Imagine walking into a home so cluttered with stuff that you have to dig through piles of junk to find the floor.
Stacks of magazines and papers covered inches thick with dust litter the home and practically scream fire hazard.
Food that has been long past its expiry date still lingers in the kitchen and undoubtedly there are critters preying on the mouldy leftovers.
Trying to find a spot to sit or sleep in the home is a daunting task, but despite the fact that the homeowner may barely be able to move, they cannot bare to part with their possessions.
Now imagine that this home belongs to a loved one.
“Everybody has clutter and I’m guilty of that as well,” said Janise Smith, Director of operations of Home Instead Senior Care.
“(But) when you are not able to find a path to walk from the kitchen to the bathroom or bedroom to the bathroom without bumping into paper or bumping into things that shouldn’t be there, that’s clutter to a degree that is hazardous,” she said.
Home Instead is a facility that offers in home care to senior citizens.
After seeing numerous cases of clients that have succumbed to hoarding practices in the Scarborough area, the administrative team with Home Instead began to research the problem and issued a press release on the issue.
“The reason we put out the release is that we notice a lot of seniors in the communities in the area we serve that are living in environments that are quite hazardous,” Smith said.
She described the case of one client who, over 30 years of living in the same home, had accumulated so much that her home was deemed as unlivable.
“You could barely even walk sideways,” Smith said. “We would pick up a book that was so old and was there for so long that if you blew on it the dust would overwhelm you.”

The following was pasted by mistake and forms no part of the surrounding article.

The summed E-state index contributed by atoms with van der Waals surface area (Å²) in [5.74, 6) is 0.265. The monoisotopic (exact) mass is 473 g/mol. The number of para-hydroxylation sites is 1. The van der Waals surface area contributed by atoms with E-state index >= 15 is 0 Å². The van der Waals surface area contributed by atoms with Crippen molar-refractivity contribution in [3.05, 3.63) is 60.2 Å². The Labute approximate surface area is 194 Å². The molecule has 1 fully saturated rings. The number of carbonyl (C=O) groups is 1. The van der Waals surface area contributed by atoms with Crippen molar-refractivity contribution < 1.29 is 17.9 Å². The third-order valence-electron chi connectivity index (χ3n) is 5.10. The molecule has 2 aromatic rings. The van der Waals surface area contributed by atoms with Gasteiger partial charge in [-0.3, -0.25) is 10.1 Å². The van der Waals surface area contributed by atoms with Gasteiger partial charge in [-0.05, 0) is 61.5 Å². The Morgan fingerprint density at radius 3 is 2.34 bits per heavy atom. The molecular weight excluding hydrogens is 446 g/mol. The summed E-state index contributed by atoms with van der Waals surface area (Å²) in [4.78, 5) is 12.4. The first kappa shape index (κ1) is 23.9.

The woman eventually had to move from her home and lost her independence because of the clutter in her environment.
Smith said that while they are able to help a lot of their clients deal with the task of cleaning their homes, they cannot help everyone.
She also explained how important it is for family members to check on loved ones and help them get their compulsive hoarding under control before it causes adverse health and safety risks.
She said that a crowded home can cause tripping, create fire hazards and the mould and mildew accumulated from the cluttered environment can cause illness.
Smith advises children and family members of elderly citizens to be on the lookout for what Home Instead calls “clutter creep.”
“It creeps up on you. For example, you may place some clothing in the storage room and eventually the amount of objects in the home creeps up on you and it slowly gets to the point of hazard,” Smith said. “It’s better to be proactive than reactive.”
Some hoarders may have a sentimental attachment to their possessions and some may have a mental illness known as compulsive hoarding.
“One of the reasons people hoard is sentimental value and the need to conserve,” Smith said.
“There are also cases of people who may have suffered from a stroke or some other condition where they may be confined to a wheelchair and can’t do household chores or may have a compulsive love for shopping, accumulating and conserving possessions.”
To help these individuals Smith advises family members to help their loved one go through their things
“You could say, ‘I really want to encourage you to de-clutter, lets go through what you need, what you can donate and what you can throw away,’” Smith said.
There are some cases however, that may require the professional help of organizers and therapists to get the job done.
“It’s a hard thing if someone is loyal to their clutter,” Smith said. “Having some outside help makes the difference because they can look at it more objectively and can let the person know that their job is only to help.”
Smith believes that helping loved ones organize their living environments will help keep them happy and independent for as long as possible.
“To stay in your home and stay independent, de-cluttering is something you really have to consider,” Smith said.